Therefore, you can use the following workaround:. The principle is always the same.
Rightclick on the item you want to share and choose "Share XXX". Afterwards you can choose ther person via email address you want to share the folder. In addition you can set the person's rights for the shared item. Right-click at the top left bar and click on "Find Shares".
Check the favored items and click on "Add".
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You can then specify font settings for p. My preferred solution! This is an abysmal hint. You should NEVER try to specify a font size in an email, because the message isn't for you, it's for me. You don't know what my screen is like, or what my eyesight is like. Without that information, you can't know what font size is comfortable for me to read.
Thank you for your feedback!
Ever received an email with tiny text that's hard to read? That's because the sender used a mail client like Outlook that sets a font size that isn't good for you. I agree with those who prefer plain text emails. I, too, want to choose my own fonts for reading email and I do.
How To Set Up Outlook.com Using IMAP on Mac OS X Mail
Some emails I receive don't respond to those shortcuts, regardless of my Mail preference settings. Often I just press the Delete key instead yes, an actual Delete key -- I have a keyboard with a Delete key! I love that keyboard. I meant to add, though, that I am grateful our original poster took the time to share this hint with us. Thank you. No, the message is the senders message, which he is entitled to format as he sees fit, just as he would with a letter. It's up to you to set your client to help you out with your poor eyesight or unusual screen resolution, not him if he's got any sense, he'll have used a format that's reasonable at most commonly used resolutions, and if he hasn't, I for one want to know that I'm dealing with someone that stupid.
That's the benefit of this technology over paper; the fact that you can choose how to recieve stuff. If I then still want to read the message, I always have the option of re-formating it to suit me. So basically I agree with you that sending a message in a stupid font is bad. But if someone is that bad at communicating, I want to know, so would encourage people to select "good formatting", not "no formatting".
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As such, there is no way to specify a default font that is actually sent with each new message. You can prove this for yourself. Change the font and size in the Message Font box to something really weird. Now, look at your sent messages, and explain how can you change the font on a message that is already sent? By looking at the raw source view of a message, you can also see that no default font gets sent.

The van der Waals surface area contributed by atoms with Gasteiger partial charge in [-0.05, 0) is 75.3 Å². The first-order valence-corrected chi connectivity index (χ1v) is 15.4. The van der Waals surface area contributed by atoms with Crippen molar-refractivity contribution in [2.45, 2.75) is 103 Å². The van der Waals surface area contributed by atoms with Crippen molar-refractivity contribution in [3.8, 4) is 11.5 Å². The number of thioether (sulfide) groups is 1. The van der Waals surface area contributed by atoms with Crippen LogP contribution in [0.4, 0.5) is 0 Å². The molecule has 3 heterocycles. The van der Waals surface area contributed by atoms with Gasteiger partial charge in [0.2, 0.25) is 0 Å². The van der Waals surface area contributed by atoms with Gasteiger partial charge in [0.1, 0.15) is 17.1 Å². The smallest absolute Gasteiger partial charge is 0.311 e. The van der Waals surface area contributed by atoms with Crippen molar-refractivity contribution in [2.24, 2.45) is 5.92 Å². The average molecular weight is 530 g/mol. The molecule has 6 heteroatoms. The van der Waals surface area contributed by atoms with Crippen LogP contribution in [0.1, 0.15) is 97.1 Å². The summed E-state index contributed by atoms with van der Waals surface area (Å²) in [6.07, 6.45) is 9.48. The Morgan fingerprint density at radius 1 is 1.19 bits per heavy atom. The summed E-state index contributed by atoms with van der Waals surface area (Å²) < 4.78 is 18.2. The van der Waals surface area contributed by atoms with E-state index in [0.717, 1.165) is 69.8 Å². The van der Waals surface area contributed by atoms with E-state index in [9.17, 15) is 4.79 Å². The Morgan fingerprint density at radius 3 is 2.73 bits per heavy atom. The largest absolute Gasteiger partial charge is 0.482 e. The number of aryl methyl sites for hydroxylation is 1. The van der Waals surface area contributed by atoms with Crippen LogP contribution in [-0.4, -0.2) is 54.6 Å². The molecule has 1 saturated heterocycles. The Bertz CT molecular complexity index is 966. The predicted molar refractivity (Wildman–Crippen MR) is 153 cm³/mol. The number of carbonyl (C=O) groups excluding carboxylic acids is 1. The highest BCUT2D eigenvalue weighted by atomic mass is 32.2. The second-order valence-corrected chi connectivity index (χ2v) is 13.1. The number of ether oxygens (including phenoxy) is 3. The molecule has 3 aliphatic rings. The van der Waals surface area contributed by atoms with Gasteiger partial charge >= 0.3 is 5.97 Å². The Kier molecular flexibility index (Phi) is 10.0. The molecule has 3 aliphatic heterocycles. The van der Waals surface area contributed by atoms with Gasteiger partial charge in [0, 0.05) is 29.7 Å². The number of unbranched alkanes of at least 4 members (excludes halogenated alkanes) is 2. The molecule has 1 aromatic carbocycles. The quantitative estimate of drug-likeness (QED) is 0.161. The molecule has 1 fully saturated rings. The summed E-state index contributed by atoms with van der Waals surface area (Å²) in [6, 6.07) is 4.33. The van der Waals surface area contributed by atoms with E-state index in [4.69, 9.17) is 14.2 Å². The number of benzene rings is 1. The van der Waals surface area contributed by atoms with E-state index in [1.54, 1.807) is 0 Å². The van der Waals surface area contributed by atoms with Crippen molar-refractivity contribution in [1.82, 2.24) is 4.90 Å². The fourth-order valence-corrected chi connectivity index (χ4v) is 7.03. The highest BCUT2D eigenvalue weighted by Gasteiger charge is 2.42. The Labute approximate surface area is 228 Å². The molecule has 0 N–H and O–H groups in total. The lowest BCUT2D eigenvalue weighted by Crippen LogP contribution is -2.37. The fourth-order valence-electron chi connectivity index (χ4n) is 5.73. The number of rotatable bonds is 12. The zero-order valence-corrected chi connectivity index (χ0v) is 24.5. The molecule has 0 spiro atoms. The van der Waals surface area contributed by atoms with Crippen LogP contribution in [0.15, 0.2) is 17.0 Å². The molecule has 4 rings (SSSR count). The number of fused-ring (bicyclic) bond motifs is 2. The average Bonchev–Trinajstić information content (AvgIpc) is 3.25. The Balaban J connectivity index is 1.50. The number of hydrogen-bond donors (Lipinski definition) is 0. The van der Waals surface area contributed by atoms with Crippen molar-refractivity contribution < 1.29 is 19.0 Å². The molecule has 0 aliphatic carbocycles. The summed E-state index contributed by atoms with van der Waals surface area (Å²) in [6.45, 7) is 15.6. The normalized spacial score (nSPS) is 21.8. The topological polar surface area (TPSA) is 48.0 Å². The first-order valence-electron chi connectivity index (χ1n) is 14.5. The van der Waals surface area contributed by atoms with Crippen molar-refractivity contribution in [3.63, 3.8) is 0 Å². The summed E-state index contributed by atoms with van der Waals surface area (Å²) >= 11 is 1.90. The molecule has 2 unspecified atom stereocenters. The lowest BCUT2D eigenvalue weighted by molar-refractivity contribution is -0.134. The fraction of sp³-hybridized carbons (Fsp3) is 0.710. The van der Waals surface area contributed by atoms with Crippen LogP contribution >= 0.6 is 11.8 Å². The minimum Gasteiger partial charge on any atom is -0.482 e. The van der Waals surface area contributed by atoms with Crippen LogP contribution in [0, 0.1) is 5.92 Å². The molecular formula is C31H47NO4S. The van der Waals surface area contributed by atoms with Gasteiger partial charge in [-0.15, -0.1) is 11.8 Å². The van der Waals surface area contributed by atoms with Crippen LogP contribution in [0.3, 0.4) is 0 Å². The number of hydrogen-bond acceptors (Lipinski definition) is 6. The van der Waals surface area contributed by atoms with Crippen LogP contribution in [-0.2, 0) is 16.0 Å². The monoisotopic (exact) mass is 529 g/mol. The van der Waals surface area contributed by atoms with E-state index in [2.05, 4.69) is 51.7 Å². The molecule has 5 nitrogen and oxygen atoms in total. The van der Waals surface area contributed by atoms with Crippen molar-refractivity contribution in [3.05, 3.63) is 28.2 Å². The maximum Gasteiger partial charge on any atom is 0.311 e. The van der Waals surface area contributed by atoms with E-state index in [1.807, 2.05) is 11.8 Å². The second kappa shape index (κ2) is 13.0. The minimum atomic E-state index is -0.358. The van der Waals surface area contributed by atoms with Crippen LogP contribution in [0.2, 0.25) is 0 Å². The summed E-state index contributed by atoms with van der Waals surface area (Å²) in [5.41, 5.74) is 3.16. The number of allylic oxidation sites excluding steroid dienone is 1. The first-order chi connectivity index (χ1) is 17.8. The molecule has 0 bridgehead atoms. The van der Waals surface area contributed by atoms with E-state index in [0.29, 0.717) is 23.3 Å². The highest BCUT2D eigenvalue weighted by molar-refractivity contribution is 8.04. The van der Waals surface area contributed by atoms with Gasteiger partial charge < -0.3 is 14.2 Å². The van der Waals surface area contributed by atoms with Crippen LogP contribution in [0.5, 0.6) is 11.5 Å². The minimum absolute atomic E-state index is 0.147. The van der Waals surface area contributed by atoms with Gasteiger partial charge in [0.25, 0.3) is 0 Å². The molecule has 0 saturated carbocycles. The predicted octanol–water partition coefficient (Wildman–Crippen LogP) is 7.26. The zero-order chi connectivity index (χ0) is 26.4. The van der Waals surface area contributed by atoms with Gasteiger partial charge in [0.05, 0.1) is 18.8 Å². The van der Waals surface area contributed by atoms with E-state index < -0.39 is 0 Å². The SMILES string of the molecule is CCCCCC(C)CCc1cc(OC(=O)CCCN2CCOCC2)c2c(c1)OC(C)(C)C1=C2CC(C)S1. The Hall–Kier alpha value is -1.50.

Compare the raw source from a Mail message and that of an Outlook message -- check right after where it says. Also look at your received messages. You will notice that messages sent from non-Macs have not changed, or only the font face has changed, not the font size. Messages from other Macs, and messages you have sent, will change both font face and size. Your default font will be used if the font set is not recognized. Haven't you noticed that all people that send you mail from other Macs use your default font?
To send font information with your outbound messages, you must set each message's font by changing it within each message. If you don't, no font information is sent. How to make sure Mail sends font info with messages 14 comments Create New Account.
Send automatic Out of Office replies from Outlook for Mac
The following comments are owned by whoever posted them. This site is not responsible for what they say. My solution to this was to make a signature that dictates the desired font. A couple of lines are left blank after the font information and before the signature, and it is just a matter of getting used to start typing at the right line to get the right font for your message.
E mail is a form of communication, that should be as expressive as any other, as far as the technology allows anyway.
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No-one would dream of suggesting that typed letters should all arrive in a default font, because that removes the writers right to express themselves as they see fit. Of course the reader has the right to judge the sender based on his choices, so that if the senders presentation is poor, that should affect how the receiver responds, but that's up to the sender.
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If someone sending me grown up information is childish enough to think a silly font is appropriate for their message, I want to know that. The benefit of the technology is that the reader can change things after receipt if that makes it easier for him, but I think it's wrong, in fact plain rude, to ignore the effort the sender has put into expressing himself right from the outset.